Lobotomy did actually work up to a point. People with lobotomies generally became less violent and more tractable, but they also routinely suffered massive, irreversible loss of personality. The hidden risks in the procedure were simply too high, and the long-term consequences, as was later discovered, were disastrous. Yet, lobotomies were popular—because of its simplicity and swiftness.
This simplistic method was originally devised by physician Egas Moniz whom Freeman idolised. Moniz was no better. He undertook operations without having any idea what damage they might do or what the outcomes would be. He conducted no preliminary experiments on animals. He didn’t select his patients with particular care and didn’t monitor outcomes closely afterward.
He didn’t actually perform any of the surgeries himself, but supervised his juniors—though freely took credit for any successes. Despite the many shortcomings of the procedure and Moniz’s lamentable clinical standards, he was feted around the world and in 1949 received the Nobel Prize.
Despite their popularity and recognition, Freeman and Moniz’s methods are perfect demonstrations of what Einstein warned us about: “Everything should be made as simple as possible, but not simpler.”
It cannot be said with certainty if Einstein actually said it, but it makes a lot of sense nonetheless. Einstein’s ideas and theories could get complex, as was his theory of relativity of which, at least initially, he was the only one who was able to understand the maths completely. But if one is to fully understand the essence of the theory, then that understanding must be conveyed as simply as possible for the sake of good communication. But making it simplistic just for the sake of communication would make it easily comprehensible, but it won’t convey what the theory actually is. Based on this, Freeman and Moniz basically demonstrated how science shouldn’t be done.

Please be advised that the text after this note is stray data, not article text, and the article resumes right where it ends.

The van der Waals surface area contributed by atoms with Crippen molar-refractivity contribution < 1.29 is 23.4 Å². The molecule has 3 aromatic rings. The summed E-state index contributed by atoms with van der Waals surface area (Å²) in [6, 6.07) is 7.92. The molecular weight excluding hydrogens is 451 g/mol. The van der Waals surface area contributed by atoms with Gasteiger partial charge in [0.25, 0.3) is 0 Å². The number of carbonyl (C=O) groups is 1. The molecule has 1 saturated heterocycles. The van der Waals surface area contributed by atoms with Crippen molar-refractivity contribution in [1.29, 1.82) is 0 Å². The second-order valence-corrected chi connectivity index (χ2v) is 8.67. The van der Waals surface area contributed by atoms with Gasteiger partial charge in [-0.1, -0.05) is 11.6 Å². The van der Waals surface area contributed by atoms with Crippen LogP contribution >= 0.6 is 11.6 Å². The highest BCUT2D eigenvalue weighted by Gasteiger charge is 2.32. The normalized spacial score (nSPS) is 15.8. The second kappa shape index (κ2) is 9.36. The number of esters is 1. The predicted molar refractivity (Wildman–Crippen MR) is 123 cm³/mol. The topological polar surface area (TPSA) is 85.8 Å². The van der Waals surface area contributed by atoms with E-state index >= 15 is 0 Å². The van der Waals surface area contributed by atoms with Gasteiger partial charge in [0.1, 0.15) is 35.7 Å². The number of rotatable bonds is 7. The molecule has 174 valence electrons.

As a principle, you should be weary of quick fixes that seem to solve a big problem—such as mental disorder—in an easy and simplistic manner. It’s bound of have a lot of hidden risks that are likely to cause long term disasters in the future. It is true that simple and easy-to-comprehend business models, medical procedures, financial plans, and growth strategies are highly revered, but that’s only because human beings are gullible.
Humans—even the people at the Bank of Sweden who gave Moniz a prize in memory of Alfred Nobel—understand a direct, unswerving, and straightforward answer rather than a nuanced one. Therefore, it’s a good strategy to remain paranoid of things that appear too simplistic, especially when the downsides are high if the plan fails—such as in lobotomy where you are very likely to end up as a vegetable, if not dead. Even if all goes well, you would definitely lose your personality.
People often oversimplify things to sound good or make their ideas easily comprehensible. It’s common in professions where they are rewarded for perception, not results. Think MBAs. Don’t be fooled! Just because something sounds comprehensible, or just because a lot of people subscribe to it, or just because it’s recognised by an authority, doesn’t make it right. Always remember to do your own research, engage yourself in second-order thinking, and be a better judge for yourself—be it in business, finance, or health.